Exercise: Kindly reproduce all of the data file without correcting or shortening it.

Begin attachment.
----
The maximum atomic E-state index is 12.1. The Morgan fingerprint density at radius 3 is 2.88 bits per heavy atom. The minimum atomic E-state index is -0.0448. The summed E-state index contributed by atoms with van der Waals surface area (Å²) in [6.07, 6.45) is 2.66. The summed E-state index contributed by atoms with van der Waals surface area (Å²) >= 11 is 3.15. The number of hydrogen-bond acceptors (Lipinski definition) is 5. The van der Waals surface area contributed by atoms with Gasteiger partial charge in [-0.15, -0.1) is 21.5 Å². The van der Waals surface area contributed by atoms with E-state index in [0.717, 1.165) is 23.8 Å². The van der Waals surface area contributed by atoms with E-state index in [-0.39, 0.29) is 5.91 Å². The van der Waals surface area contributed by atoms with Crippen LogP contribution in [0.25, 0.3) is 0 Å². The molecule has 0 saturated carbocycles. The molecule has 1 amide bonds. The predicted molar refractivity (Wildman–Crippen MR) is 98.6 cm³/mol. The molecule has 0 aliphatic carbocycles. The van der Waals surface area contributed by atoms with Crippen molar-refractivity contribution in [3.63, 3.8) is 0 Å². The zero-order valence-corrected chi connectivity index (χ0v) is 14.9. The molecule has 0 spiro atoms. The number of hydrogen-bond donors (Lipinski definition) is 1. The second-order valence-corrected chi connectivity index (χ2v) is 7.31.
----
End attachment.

The maximum atomic E-state index is 12.1. The Morgan fingerprint density at radius 3 is 2.88 bits per heavy atom. The minimum atomic E-state index is -0.0448. The summed E-state index contributed by atoms with van der Waals surface area (Å²) in [6.07, 6.45) is 2.66. The summed E-state index contributed by atoms with van der Waals surface area (Å²) >= 11 is 3.15. The number of hydrogen-bond acceptors (Lipinski definition) is 5. The van der Waals surface area contributed by atoms with Gasteiger partial charge in [-0.15, -0.1) is 21.5 Å². The van der Waals surface area contributed by atoms with E-state index in [0.717, 1.165) is 23.8 Å². The van der Waals surface area contributed by atoms with E-state index in [-0.39, 0.29) is 5.91 Å². The van der Waals surface area contributed by atoms with Crippen LogP contribution in [0.25, 0.3) is 0 Å². The molecule has 0 saturated carbocycles. The molecule has 1 amide bonds. The predicted molar refractivity (Wildman–Crippen MR) is 98.6 cm³/mol. The molecule has 0 aliphatic carbocycles. The van der Waals surface area contributed by atoms with Crippen molar-refractivity contribution in [3.63, 3.8) is 0 Å². The zero-order valence-corrected chi connectivity index (χ0v) is 14.9. The molecule has 0 spiro atoms. The number of hydrogen-bond donors (Lipinski definition) is 1. The second-order valence-corrected chi connectivity index (χ2v) is 7.31.